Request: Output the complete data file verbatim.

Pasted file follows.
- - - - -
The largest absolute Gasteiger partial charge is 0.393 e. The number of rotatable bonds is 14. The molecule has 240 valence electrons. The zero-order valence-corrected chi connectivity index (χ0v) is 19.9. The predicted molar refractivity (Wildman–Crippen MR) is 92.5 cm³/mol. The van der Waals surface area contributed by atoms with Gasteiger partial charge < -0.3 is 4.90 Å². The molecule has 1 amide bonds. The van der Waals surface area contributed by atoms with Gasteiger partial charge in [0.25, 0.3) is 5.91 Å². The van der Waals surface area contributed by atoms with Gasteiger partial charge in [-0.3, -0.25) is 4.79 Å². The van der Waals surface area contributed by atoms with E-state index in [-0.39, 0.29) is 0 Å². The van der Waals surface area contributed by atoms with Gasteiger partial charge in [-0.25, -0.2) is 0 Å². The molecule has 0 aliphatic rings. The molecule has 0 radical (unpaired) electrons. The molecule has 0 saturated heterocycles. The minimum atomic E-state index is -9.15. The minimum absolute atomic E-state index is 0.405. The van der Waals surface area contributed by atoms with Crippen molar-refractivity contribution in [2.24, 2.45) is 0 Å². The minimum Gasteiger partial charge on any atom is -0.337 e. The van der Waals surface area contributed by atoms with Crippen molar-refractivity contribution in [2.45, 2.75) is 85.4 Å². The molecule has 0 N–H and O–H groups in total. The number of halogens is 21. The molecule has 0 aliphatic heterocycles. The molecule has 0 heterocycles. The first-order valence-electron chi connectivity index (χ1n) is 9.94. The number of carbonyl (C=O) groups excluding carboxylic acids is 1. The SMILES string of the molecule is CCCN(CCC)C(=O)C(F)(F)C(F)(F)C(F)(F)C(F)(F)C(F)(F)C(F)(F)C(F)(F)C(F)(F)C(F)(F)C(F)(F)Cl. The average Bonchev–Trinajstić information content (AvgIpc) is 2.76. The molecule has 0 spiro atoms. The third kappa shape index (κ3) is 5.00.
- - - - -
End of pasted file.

The largest absolute Gasteiger partial charge is 0.393 e. The number of rotatable bonds is 14. The molecule has 240 valence electrons. The zero-order valence-corrected chi connectivity index (χ0v) is 19.9. The predicted molar refractivity (Wildman–Crippen MR) is 92.5 cm³/mol. The van der Waals surface area contributed by atoms with Gasteiger partial charge < -0.3 is 4.90 Å². The molecule has 1 amide bonds. The van der Waals surface area contributed by atoms with Gasteiger partial charge in [0.25, 0.3) is 5.91 Å². The van der Waals surface area contributed by atoms with Gasteiger partial charge in [-0.3, -0.25) is 4.79 Å². The van der Waals surface area contributed by atoms with E-state index in [-0.39, 0.29) is 0 Å². The van der Waals surface area contributed by atoms with Gasteiger partial charge in [-0.25, -0.2) is 0 Å². The molecule has 0 aliphatic rings. The molecule has 0 radical (unpaired) electrons. The molecule has 0 saturated heterocycles. The minimum atomic E-state index is -9.15. The minimum absolute atomic E-state index is 0.405. The van der Waals surface area contributed by atoms with Crippen molar-refractivity contribution in [2.24, 2.45) is 0 Å². The minimum Gasteiger partial charge on any atom is -0.337 e. The van der Waals surface area contributed by atoms with Crippen molar-refractivity contribution in [2.45, 2.75) is 85.4 Å². The molecule has 0 N–H and O–H groups in total. The number of halogens is 21. The molecule has 0 aliphatic heterocycles. The molecule has 0 heterocycles. The first-order valence-electron chi connectivity index (χ1n) is 9.94. The number of carbonyl (C=O) groups excluding carboxylic acids is 1. The SMILES string of the molecule is CCCN(CCC)C(=O)C(F)(F)C(F)(F)C(F)(F)C(F)(F)C(F)(F)C(F)(F)C(F)(F)C(F)(F)C(F)(F)C(F)(F)Cl. The average Bonchev–Trinajstić information content (AvgIpc) is 2.76. The molecule has 0 spiro atoms. The third kappa shape index (κ3) is 5.00.